Tuesday saw the launch of Twitter’s latest addition to its interface- a disappearing, story/Snapchat-like feature called ‘Fleets’. After numerous rounds of testing in various countries, Twitter has now made the feature available in its latest version, for global Twiteratti’s to relish.
The social media giant has now launched a feature that is similar to Instagram Stories where tweets automatically disappear after 24 hours, and cannot be liked, re-tweeted, or publicly commented on. The fleets that you post will only be visible to people and handles that follow you, much like the setting on Instagram.
Twitter has claimed in an earlier statement that the company’s main aim behind the addition of this new feature was to “empower more people to express their thoughts freely”. And now, any user around the world will be able to use fleets, which will be made visible at the top right of the timeline in a row of Stories-like bubbles, where you can also post your own ‘fleeting thoughts’.
Twitter said the new format would allow users to create the same kinds of messages as in ordinary tweets, including images, videos, and emojis, with the option to have the message disappear.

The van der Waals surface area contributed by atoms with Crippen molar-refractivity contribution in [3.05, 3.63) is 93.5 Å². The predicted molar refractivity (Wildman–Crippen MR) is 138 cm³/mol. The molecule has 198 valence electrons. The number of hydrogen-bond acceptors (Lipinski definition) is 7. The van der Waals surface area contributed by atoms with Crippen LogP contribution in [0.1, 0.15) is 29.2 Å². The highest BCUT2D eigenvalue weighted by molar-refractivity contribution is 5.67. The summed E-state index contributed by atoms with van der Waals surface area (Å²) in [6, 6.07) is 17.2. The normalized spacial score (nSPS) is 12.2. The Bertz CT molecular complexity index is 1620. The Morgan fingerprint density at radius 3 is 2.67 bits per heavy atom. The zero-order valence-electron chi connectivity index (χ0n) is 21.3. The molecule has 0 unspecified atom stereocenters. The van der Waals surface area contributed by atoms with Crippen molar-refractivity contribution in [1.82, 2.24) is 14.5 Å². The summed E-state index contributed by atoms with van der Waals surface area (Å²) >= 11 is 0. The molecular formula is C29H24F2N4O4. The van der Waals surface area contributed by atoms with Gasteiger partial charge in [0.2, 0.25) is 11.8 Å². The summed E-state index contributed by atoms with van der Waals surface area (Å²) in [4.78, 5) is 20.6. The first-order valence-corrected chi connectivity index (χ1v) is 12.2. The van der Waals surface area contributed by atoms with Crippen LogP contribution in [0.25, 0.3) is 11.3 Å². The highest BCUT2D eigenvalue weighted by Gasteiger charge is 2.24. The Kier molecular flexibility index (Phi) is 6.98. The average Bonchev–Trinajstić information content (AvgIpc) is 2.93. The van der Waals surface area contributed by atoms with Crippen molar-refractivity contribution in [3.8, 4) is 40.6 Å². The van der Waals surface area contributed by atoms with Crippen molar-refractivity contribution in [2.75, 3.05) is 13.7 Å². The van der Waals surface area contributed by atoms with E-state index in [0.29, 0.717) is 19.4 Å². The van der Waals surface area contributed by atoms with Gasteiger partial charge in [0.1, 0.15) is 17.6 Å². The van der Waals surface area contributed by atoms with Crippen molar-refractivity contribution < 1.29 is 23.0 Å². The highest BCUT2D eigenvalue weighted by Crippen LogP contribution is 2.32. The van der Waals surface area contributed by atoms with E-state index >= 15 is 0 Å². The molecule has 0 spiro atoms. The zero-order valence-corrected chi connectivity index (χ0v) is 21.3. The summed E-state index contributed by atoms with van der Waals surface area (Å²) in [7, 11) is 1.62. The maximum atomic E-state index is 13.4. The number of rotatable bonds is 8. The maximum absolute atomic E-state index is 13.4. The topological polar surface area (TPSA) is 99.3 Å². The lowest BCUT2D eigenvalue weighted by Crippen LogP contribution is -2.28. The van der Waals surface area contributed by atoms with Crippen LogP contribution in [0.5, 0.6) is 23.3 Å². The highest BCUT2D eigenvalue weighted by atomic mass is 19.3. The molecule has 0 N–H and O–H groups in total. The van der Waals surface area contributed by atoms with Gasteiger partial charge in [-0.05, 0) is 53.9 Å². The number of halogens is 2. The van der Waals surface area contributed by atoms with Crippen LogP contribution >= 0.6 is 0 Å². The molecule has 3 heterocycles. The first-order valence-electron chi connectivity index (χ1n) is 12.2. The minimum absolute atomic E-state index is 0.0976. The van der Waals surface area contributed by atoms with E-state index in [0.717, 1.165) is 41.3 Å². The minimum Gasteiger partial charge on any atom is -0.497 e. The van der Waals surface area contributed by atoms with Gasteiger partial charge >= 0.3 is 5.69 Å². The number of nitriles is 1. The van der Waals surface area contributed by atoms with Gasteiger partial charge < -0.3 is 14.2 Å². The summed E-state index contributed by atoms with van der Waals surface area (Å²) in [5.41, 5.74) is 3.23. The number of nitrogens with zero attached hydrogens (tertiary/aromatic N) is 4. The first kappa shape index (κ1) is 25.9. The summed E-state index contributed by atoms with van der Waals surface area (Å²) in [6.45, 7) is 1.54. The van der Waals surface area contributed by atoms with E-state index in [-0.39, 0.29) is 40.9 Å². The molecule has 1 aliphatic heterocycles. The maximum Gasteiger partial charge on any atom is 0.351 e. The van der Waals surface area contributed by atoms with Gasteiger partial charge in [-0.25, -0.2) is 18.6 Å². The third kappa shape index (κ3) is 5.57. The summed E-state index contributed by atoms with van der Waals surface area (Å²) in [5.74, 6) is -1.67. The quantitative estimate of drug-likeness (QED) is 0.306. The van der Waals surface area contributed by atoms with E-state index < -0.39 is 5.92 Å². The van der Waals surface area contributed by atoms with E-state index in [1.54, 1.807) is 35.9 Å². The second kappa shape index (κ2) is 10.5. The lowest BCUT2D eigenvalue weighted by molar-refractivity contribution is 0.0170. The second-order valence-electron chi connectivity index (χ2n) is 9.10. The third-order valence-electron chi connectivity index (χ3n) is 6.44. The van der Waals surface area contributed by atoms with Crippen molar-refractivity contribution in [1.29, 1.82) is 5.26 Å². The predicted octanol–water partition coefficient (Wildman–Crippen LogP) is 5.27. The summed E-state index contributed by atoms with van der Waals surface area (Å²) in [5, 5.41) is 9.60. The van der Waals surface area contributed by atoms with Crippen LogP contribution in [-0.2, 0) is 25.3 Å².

In a blog post announcing the new roll-out, director Joshua Harris and product manager Sam Haveson stated, “Through our tests in Brazil, Italy, India, and South Korea, we learned Fleets helped people feel more comfortable joining the conversation — we saw people with Fleets talk more on Twitter. Those new to Twitter found Fleets to be an easier way to share what’s on their mind. Because they disappear from view after a day, Fleets helped people feel more comfortable sharing personal and casual thoughts, opinions, and feelings.”
“Your followers can see your fleets at the top of their home timeline,” Haveson and Harris said. “Anyone who can see your full profile can see your fleets there too.”
Much like how Instagram stories work, users will be able to reply to a story via personal messaging, and Twitter says it will also be introducing stickers and live broadcasting at some point in the future.
Next up on the social media platforms agenda is the “voice tweet,” or audio recording which takes the place of text and has been tested in the past few months. Speaking about the upcoming feature, Twitter’s product designer Maya Gold Patterson said that “hearing the empathy, emotion, and nuance in someone’s voice could help people connect on a different level” than in a simple text tweet.